Recycled: A Note to Hillary on Jerusalem Disunited

Last year I wrote an open letter to Hillary Clinton, then frontrunner for the Democratic nomination, on the mistake she was making by promising support for “united Jerusalem” – or rather the mistake in believing there was any such thing as undivided Jerusalem.

A very long year has passed, and Barack Obama has just chosen Hillary as his secretary of state. Freed of the need to win reelection as senator, burdened with responsibility for policy toward Israel and the Palestinians, she has the opportunity and obligation to update her understanding of our riven city. So here’s some reading material for her (the start below, the rest at The American Prospect). Just trade “candidate” and “president” for “secretary” and it reads fine.

Dear Hillary,

A colleague alerted me to your recent position paper on Israel, with your promise of support for an “undivided Jerusalem.” I appreciate the warm feelings, but I admit I was confused by your description of my city. Since you are a careful, wonky candidate, I figured you must have details at your disposal. So this morning I called a Palestinian cabby friend, and together we went looking for the “undivided Jerusalem.”

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Obama at AIPAC, in the Capital of Nixonland

Gershom Gorenberg

I’ve just finished reading Rick Perlstein’s Nixonland , an impressive depressing portrait of my native country in the years just before I decided to move to South Jerusalem.

Perlstein’s portrayal of the relation between Nixon’s inner furies and the political furies of the 1960s and early ’70s bear out a thesis I’ve argued in the past : Some leaders succeed because their “…personal struggles resonated powerfully and subliminally with a wide public. It was the crippled Franklin Delano Roosevelt, for example, who could tell a crippled America there was nothing to fear.” Sometimes a leader can uplift for this reason; sometimes he or she can release a bitter flood. Menachem Begin saw himself as unjustly ostracized and excluded from power. His resentment was pitch perfect for those Israelis who felt the country’s elite had denied them respect. His politics deepened all the divisions in Israel, and we suffer for it till today.

Perlstein descibes Nixon in similar terms: Someone who from boyhood onward felt that the elite looked down on him, that he was out of fashion through no fault of his own, and who managed to fuse the anger of all the others who felt left out into a political movement. That was the emotional basis for Nixon’s ability to unite everyone who felt excluded by the exuberance and anger and hope of the ’60s, who felt assaulted and threatened by the changes. To that ability, of course, Nixon added a sociopathic disregard for truthfulness and legality that would make Ariel Sharon look like an honest man.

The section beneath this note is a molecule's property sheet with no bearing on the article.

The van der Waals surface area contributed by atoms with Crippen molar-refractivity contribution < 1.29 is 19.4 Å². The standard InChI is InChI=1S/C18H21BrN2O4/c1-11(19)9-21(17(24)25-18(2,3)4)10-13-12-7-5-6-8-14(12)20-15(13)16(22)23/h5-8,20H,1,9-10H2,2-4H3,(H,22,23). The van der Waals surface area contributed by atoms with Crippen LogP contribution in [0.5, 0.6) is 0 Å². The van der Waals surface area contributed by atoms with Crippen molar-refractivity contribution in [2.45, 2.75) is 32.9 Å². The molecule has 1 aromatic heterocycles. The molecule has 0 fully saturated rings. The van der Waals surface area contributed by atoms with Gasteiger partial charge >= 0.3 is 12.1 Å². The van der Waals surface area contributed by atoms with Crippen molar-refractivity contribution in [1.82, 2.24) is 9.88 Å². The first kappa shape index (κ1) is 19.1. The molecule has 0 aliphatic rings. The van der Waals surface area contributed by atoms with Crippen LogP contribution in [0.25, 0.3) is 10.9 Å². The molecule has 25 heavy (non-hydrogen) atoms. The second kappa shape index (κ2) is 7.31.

I hope to write more about the book later. For now I’ll note that while Nixon used a stunning arsenal of trickery to manipulate the 1972 campaign and ensure that the weakest Democrat would be his opponent, he wasn’t the only the only one ready to lie blatantly. Perlstein describes one of the desperate measures that Hubert Humphrey used to try to win the California primary that year: Pamphlets circulated that were signed by Jewish actor Lorne Greene:

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Obama. What’s Complicated Here?

Gershom Gorenberg

Dan Kurtzer, the former U.S. Ambassador to Israel and an Orthodox Jew, is in Jerusalem for the 60th anniversary celebrations. This morning my wife heard him being interviewed on Israeli Radio, in Hebrew, about the U.S. election. Kurtzer explained that he’s backing Barack Obama.

This was not exactly a revelation. Kurtzer has explained his reasons for backing Obama at length . Here’s some key snippets:

…we have had eight years of disaster with respect to our foreign policy, and I have to share with you as an analyst, we have had eight years that have [compromised] the security of the state of Israel.
An administration that has ignored the search for peace in the Middle East to a point where you have chaos in the Palestinian Authority, and you have a sham process called the Annapolis process, in which our Secretary of State, whom I admire personally, travels to region and announces when she gets there that she is bringing no new ideas.
You have an administration that hasn’t engaged in the peace process, and so inherited a bad situation in 2001 and is leaving it in a worse situation in 2008. And you have an administration that has gotten us engaged in a war in Iraq that has not only cost American lives… but it’s now being called the $3 trillion war…And I would share with you that the cost to the security of Israel is incalculable.

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